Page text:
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Diesel glow plugs history
An article about the glow plug's history, from its origin to today.
Diesel glow plugs were born in the far 1929 to aid diesel engines starting.


First glow plugs were very basic, a very thick with high temperature capability wire rolled up in one or few coils were used as a resistor. They were usually low voltage glow plugs, connected by a serial connection. The glow plugs were very slow, and exposition to combustion gas shortened their life, also if one of the glow plugs burnt-out the entire circuit were interrupted and the good glow plugs completely useless.


The diesel engine technical evolution needed faster and more reliable glow plugs able to work with higher voltage and supplied by a parallel connection. The answer was the sheathed glow plug, where the resistor was made by a thin wire rolled into many coils, put inside an iron tube welded to one side and filled with insulating powder. The tube were then forced inside an iron body like the old glow plugs with external resistor. It was the end of the 1970, this glow plugs put down the basis for the modern manifacturing technology still used today, even if improved. This kind of glow plug had 6mm diameter tube, were used on european vehicles, and revolutionary starting time, 17 seconds.

In the '80s glow plugs and engine manufacturers focused on speeding up pre heating systems, in these years the super fast glow plugs were born, with stunning performance, able to start-up a diesel engine after less then 10 seconds. It's interesting to note how the japanese glow plugs were developed, using 5mm tubes instead of the 6mm used in european glow plugs, an innovative technology very used also by european manufacturer in later years.

In the last '70s a new innovative technology showed up on the market and changed the diesel glow plugs forever. Untill now the internal coil was made with a single wire, also called monofilament glow plugs, made by nickel. Now Beru, the first and main glow plugs manufacturer developed a new patented concept, they put two serial resistors inside the tube, the first one, called regulation coil, made with a ptc material able to increase its own resistance wgile temperature increase, the second resistor made by an alloy able to to high temperature resistence. The new glow plugs were able of starting up a diesel engine in seven seconds and keep that temperature for longer time then the monofilament models.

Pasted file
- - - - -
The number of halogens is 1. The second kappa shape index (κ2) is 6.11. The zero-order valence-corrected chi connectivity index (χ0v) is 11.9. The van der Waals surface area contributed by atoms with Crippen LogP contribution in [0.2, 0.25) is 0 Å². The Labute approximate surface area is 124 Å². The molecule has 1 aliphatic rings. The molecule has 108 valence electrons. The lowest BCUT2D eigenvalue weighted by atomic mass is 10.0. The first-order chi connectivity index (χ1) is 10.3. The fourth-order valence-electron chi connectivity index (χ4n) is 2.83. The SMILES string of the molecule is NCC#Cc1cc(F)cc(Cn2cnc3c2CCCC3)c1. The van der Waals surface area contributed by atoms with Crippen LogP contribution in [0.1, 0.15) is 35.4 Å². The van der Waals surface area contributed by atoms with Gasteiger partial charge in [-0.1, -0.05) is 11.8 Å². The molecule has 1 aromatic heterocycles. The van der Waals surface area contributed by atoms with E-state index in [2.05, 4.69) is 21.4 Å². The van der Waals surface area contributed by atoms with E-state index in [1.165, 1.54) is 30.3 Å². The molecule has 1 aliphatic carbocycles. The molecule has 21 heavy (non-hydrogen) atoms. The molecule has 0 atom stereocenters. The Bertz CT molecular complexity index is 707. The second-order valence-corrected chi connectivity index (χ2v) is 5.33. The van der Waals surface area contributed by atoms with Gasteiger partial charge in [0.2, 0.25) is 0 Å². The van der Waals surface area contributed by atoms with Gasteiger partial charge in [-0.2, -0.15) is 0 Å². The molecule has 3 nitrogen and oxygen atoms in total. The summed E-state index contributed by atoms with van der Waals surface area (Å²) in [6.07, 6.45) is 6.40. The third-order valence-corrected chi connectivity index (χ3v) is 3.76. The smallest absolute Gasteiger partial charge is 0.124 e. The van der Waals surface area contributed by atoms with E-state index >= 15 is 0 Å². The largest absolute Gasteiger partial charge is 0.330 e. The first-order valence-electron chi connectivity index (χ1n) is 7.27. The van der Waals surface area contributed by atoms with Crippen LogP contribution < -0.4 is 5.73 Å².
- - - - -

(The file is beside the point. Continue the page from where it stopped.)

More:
In the first '90s european community enforced new regulation to limit pollution emission by vehicles. According to the new regulation the glow plugs should have been started for a preheating phase then stay warm for a longer time, about 90 seconds, to aid the engine in a better combustion when cold. The new system, called post heating, was very successfull in limiting the pollution emission, but was very hard demanding for glow plugs. All manufacturers had to find new technologies to match the new regulation demand, double filament glow plugs were the immediate answer, due to their attitude for this kind of working conditions, but the beru patent gave limited access to this technology, so many manufacturer applied new alloys and new manufacturing process to monofilament technology and were able to have monofilament glow plugs with very satisfing post heating technology, covering the performance gap between monofilament and double filament technologies.


The japanese solution to the new pollution regulation problem has been quite different from the one adopted by european engine and glow plugs manufacturers. They called it QGS (Quick Glow System), where the glow plugs were simple low voltage monofilament glow plugs without any temperature regulation capability. The relay unit was the system's core, able to survoltage the glow plug at 12V for a very short pre heating time (about 3 seconds) and then lowering the tension applied to 6 volts to keep the glow plug warm for a longer post heating time. The RD28T, Nissan Patrol's engine, fit six ceramic glow plugs of two different kind, three for each model in a set. The two relay control unit connects in parallel the two sets while in preheating phase, then switch to a serial connection for the post heating phase, at this time the voltage applied is half the battery voltage. Neverless, this sistem where not exempted from troubles, the electric plant was quite complicated, the two ceramic glow plugs very expensive, and the control unit with two relais was common to fault after many kilometers having the glow plugs to burn out.